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Forest City Joe was born Joe Bennie Pugh in Hughes, Arkansas close to the town of Forrest City from which he took his name but with one "r". He taught himself harmonica and played locally impersonating his idol John Lee "Sonny Boy" Williamson. Rambling around the south with Big Joe Williams he eventually ended up in Chicago where he signed for Aristocrat Records. Only one 78 was released from this session and sales were not sufficient for a follow up session. He eventually returned to Hughes performing music in the evening until "rediscovered" in August 1959 by Alan Lomax on one of his field trips. After an evening session at the "Old Whiskey Store" Atlantic issued two LPs "Roots of the Blues" & "Blues Roll On" introducing Joe to a wider audience which would have been his comeback had not an automobile accident ended his life. This CD presents the Chess session including those not issued at the time. They appeared all together on an album in 1984, odd tracks being issued in the meantime. All Joe's titles from both Atlantic LPs are included as is "You Gotta Cut That Out" which Lomax thought too modern for the two LPs. Added to these are the two Boy Blue titles issued by Atlantic that were recorded at the same session plus two Little Son Joe tracks recorded for J. O. B. but not issued at the time
Forest City Joe was born Joe Bennie Pugh in Hughes, Arkansas close to the town of Forrest City from which he took his name but with one "r". He taught himself harmonica and played locally impersonating his idol John Lee "Sonny Boy" Williamson. Rambling around the south with Big Joe Williams he eventually ended up in Chicago where he signed for Aristocrat Records. Only one 78 was released from this session and sales were not sufficient for a follow up session. He eventually returned to Hughes performing music in the evening until "rediscovered" in August 1959 by Alan Lomax on one of his field trips. After an evening session at the "Old Whiskey Store" Atlantic issued two LPs "Roots of the Blues" & "Blues Roll On" introducing Joe to a wider audience which would have been his comeback had not an automobile accident ended his life. This CD presents the Chess session including those not issued at the time. They appeared all together on an album in 1984, odd tracks being issued in the meantime. All Joe's titles from both Atlantic LPs are included as is "You Gotta Cut That Out" which Lomax thought too modern for the two LPs. Added to these are the two Boy Blue titles issued by Atlantic that were recorded at the same session plus two Little Son Joe tracks recorded for J. O. B. but not issued at the time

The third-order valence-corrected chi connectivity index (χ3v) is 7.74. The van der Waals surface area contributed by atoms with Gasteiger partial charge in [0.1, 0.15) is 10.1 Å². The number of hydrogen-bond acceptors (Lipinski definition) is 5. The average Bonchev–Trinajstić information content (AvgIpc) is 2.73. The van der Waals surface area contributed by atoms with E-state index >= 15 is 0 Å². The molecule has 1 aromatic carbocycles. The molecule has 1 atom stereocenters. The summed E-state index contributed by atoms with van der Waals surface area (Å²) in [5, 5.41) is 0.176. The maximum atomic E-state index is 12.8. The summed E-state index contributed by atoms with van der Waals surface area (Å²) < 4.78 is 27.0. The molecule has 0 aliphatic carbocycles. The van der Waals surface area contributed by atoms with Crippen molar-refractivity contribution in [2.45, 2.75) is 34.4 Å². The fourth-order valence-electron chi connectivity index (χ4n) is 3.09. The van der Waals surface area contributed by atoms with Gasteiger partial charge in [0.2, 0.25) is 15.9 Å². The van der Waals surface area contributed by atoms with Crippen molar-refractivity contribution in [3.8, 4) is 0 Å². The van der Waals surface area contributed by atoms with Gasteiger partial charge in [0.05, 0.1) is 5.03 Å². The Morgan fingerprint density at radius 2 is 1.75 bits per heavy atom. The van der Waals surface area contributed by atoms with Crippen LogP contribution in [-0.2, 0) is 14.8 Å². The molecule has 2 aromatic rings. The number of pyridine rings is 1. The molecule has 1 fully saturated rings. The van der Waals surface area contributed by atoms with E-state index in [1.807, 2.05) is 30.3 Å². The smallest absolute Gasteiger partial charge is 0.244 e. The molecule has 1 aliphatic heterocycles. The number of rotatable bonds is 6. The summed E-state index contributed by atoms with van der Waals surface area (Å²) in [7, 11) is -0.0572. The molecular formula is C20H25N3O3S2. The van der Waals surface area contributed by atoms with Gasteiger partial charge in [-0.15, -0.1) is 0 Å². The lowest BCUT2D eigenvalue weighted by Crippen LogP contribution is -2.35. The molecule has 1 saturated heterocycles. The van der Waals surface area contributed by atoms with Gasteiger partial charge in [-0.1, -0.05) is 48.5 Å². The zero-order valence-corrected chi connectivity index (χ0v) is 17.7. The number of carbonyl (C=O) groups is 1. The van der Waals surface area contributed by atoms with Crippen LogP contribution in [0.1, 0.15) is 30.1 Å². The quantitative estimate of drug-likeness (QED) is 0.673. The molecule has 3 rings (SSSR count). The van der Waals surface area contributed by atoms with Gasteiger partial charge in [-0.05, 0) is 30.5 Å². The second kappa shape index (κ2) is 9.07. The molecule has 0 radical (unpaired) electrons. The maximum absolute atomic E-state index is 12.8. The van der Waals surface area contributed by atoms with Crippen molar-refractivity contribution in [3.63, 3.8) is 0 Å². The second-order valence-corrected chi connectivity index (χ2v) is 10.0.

604988321722
Harmonica Blues Of / Forest City Joe / Special
Artist: Forest City Joe
Format: CD
New: Available $17.99
Wish

Formats and Editions

DISC: 1

1. Memory of Sonny Boy
2. Special Delivery Man
3. Shady Lane Woman
4. A Woman on Every Street
5. Sawdust Bottom
6. Ash Street Boogie
7. Mean Mistreatin' Woman
8. Lonesome Day Blues
9. Levee Camp Reminiscence
10. Train Time
11. Drink on Little Girl
12. She Lived Her Life Too Fast
13. She Don't Love Me That Way
14. Stop Breaking Down
15. Red Cross Store
16. Forest City Jump
17. You Gotta Cut That Out
18. Boy Blue (Roland Hayes)
19. Boogie Children
20. Joe Lee's Rock
21. Little Son Joe (Ernest Lawlars)
22. Ethel Bea
23. A Little Too Late (I'd Write a Letter)

More Info:

Forest City Joe was born Joe Bennie Pugh in Hughes, Arkansas close to the town of Forrest City from which he took his name but with one "r". He taught himself harmonica and played locally impersonating his idol John Lee "Sonny Boy" Williamson. Rambling around the south with Big Joe Williams he eventually ended up in Chicago where he signed for Aristocrat Records. Only one 78 was released from this session and sales were not sufficient for a follow up session. He eventually returned to Hughes performing music in the evening until "rediscovered" in August 1959 by Alan Lomax on one of his field trips. After an evening session at the "Old Whiskey Store" Atlantic issued two LPs "Roots of the Blues" & "Blues Roll On" introducing Joe to a wider audience which would have been his comeback had not an automobile accident ended his life. This CD presents the Chess session including those not issued at the time. They appeared all together on an album in 1984, odd tracks being issued in the meantime. All Joe's titles from both Atlantic LPs are included as is "You Gotta Cut That Out" which Lomax thought too modern for the two LPs. Added to these are the two Boy Blue titles issued by Atlantic that were recorded at the same session plus two Little Son Joe tracks recorded for J. O. B. but not issued at the time
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